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Issue Date: November 2007


Breaking Down Walls

Artchitecture Gallery shows where street art intersects with a vision.
Tori Woods
When the doors of Artchitecture Gallery finally opened to the public in August, director Bill Rupnik wasn't sure what to expect.

He had two kegs of beer, 40 bottles of wine, a room full of urban contemporary art and high hopes. By the end of the night, he had ran out of beer, sold 12 pieces and seen more than 200 people come through. Now the artist-turned-gallery owner has exhibits planned through 2008.

“I want to provide artists with opportunities they wouldn’t get at other galleries,” Rupnik says. “I’m bringing street art into a gallery setting. I think it belongs here, and no one else in Cleveland is doing it.”

To get to this point, Rupnik gutted and rebuilt the space he occupies at the Loftworks Building in the Superior-St. Clair neighborhood. It took time and effort — nine months of labor that Rupnik and a friend poured into the project.

When Rupnik, 30, toured the Loftworks Building in his search for a live/work space, he loved the building, but felt the lofts weren’t large enough to become the gallery he envisioned. When the building’s owner, Cliff Hershman, showed him the vacant storefront space with high ceilings and tons of potential, Rupnik was sold.

“I walked in and immediately knew it was perfect,” Rupnik says. “I slept on it, and called Cliff the next morning and said, ‘Let’s do this.’ ”
The night Rupnik was given the key, he immediately tore out the gray carpeting that covered the walls. With his credit card and loans from friends and family, he began building his dream — demolition, construction, dry walling, electrical work and painting — while still working 9-to-5 at Jakprints. Rupnik and his friend Jake Mauzy put in 16- to 18-hour days every weekend, crafting the gallery and the living areas for Rupnik (who lived there throughout the renovation).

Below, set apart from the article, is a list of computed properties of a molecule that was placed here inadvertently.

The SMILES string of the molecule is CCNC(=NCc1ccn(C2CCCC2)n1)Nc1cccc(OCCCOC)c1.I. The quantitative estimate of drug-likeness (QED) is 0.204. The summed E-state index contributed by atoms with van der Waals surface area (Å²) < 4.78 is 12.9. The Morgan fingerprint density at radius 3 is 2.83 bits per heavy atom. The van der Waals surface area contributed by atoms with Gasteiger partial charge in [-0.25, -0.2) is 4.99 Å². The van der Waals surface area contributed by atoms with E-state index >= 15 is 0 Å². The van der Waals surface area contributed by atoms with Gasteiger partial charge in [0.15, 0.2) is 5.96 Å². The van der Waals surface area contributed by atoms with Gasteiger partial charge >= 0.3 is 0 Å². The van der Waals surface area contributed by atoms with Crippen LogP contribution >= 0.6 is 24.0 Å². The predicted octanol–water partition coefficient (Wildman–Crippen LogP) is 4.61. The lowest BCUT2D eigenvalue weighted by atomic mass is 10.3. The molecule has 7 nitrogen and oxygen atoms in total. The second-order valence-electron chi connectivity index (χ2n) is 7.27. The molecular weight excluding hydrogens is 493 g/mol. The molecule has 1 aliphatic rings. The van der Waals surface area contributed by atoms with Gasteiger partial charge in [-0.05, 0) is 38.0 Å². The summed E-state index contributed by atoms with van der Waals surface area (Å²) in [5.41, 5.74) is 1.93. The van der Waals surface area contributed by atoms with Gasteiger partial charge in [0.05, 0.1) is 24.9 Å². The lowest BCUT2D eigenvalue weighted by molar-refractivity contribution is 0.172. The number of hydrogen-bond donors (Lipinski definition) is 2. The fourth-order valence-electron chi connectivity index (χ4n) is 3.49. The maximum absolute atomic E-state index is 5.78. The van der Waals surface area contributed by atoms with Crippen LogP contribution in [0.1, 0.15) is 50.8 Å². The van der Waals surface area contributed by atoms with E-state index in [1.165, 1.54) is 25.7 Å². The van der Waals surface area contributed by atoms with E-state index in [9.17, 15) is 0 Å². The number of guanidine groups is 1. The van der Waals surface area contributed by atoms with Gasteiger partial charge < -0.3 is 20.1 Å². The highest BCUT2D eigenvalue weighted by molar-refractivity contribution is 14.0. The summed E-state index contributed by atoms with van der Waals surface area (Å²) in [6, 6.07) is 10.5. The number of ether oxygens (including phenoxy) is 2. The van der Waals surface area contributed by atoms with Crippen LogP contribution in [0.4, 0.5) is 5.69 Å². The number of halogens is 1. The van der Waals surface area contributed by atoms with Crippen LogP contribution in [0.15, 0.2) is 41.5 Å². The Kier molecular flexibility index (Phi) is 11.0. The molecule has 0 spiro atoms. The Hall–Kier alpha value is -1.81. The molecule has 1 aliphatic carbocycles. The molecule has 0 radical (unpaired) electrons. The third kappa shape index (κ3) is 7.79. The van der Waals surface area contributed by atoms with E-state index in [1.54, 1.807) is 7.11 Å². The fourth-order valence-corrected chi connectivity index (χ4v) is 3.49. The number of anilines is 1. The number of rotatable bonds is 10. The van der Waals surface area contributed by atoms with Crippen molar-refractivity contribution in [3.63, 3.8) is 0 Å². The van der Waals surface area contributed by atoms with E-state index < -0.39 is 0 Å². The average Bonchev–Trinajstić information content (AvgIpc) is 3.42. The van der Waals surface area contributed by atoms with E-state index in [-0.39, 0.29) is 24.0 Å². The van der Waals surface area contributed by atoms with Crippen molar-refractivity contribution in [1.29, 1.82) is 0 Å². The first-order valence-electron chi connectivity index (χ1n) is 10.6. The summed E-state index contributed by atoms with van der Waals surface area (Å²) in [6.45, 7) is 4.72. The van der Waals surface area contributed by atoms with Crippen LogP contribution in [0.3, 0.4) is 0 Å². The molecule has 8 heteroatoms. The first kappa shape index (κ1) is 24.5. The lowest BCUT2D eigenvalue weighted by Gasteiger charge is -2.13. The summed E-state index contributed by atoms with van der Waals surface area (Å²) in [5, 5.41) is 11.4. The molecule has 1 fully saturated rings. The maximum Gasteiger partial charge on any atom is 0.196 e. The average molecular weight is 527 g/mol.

“Luckily Jake worked for Chipotle and beers” Rupnik says with a chuckle.

There were delays, but the completed place feels spacious thanks to a front wall full of windows, cathedral-style ceilings and painted ductwork. The white walls serve as a blank canvas for artists to hang their work or even to paint new work on the walls themselves.

The artists for Rupnik’s opening exhibition, Paul Rogers and Ryan Jaenke, installed found-object art, over-sized pieces and intricate paintings. Their aesthetic represents the sort of art Rupnik hopes to fill his gallery with in the coming year — urban contemporary, or street art.

Artchitecture Gallery’s current exhibit, Hangin’ Out With My Friends In The Backyard, will be on display through Nov. 23. It features Akron native Jay Croft, who owns a skate shop and designs skateboard graphics and shoes. Croft’s work is filled with Pop Art colors and innocent, playful images with not-so-innocent undertones. This will be his first solo exhibit.

“I have the right location for the right reasons,” Rupnik says. “And this city has the right artists.”

1667 E. 40th St., Unit 1A, Cleveland, (216) 533-5575; open Saturdays and Sundays noon to 4 p.m., weekdays by appointment; for more information, visit www.artchitecturegallery.com.


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